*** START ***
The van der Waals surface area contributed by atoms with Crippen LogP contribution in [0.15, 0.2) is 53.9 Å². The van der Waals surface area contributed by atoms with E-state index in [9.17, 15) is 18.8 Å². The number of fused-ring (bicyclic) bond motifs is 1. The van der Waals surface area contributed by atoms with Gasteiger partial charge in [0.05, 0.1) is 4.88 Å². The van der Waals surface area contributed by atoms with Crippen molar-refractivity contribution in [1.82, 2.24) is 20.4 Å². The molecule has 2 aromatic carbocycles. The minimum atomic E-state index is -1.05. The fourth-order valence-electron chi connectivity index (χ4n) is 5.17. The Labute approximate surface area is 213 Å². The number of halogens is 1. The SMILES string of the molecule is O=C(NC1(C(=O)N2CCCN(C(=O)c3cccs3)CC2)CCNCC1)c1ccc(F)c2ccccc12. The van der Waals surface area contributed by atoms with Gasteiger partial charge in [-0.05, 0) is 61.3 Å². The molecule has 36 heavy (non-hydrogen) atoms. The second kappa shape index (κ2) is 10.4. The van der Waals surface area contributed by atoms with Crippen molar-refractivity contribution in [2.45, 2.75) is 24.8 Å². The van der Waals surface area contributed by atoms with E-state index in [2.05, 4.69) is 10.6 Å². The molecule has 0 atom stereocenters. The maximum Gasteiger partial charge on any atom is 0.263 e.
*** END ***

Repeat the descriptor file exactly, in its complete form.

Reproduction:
The van der Waals surface area contributed by atoms with Crippen LogP contribution in [0.15, 0.2) is 53.9 Å². The van der Waals surface area contributed by atoms with E-state index in [9.17, 15) is 18.8 Å². The number of fused-ring (bicyclic) bond motifs is 1. The van der Waals surface area contributed by atoms with Gasteiger partial charge in [0.05, 0.1) is 4.88 Å². The van der Waals surface area contributed by atoms with Crippen molar-refractivity contribution in [1.82, 2.24) is 20.4 Å². The molecule has 2 aromatic carbocycles. The minimum atomic E-state index is -1.05. The fourth-order valence-electron chi connectivity index (χ4n) is 5.17. The Labute approximate surface area is 213 Å². The number of halogens is 1. The SMILES string of the molecule is O=C(NC1(C(=O)N2CCCN(C(=O)c3cccs3)CC2)CCNCC1)c1ccc(F)c2ccccc12. The van der Waals surface area contributed by atoms with Gasteiger partial charge in [-0.05, 0) is 61.3 Å². The molecule has 36 heavy (non-hydrogen) atoms. The second kappa shape index (κ2) is 10.4. The van der Waals surface area contributed by atoms with Crippen molar-refractivity contribution in [2.45, 2.75) is 24.8 Å². The van der Waals surface area contributed by atoms with E-state index in [2.05, 4.69) is 10.6 Å². The molecule has 0 atom stereocenters. The maximum Gasteiger partial charge on any atom is 0.263 e.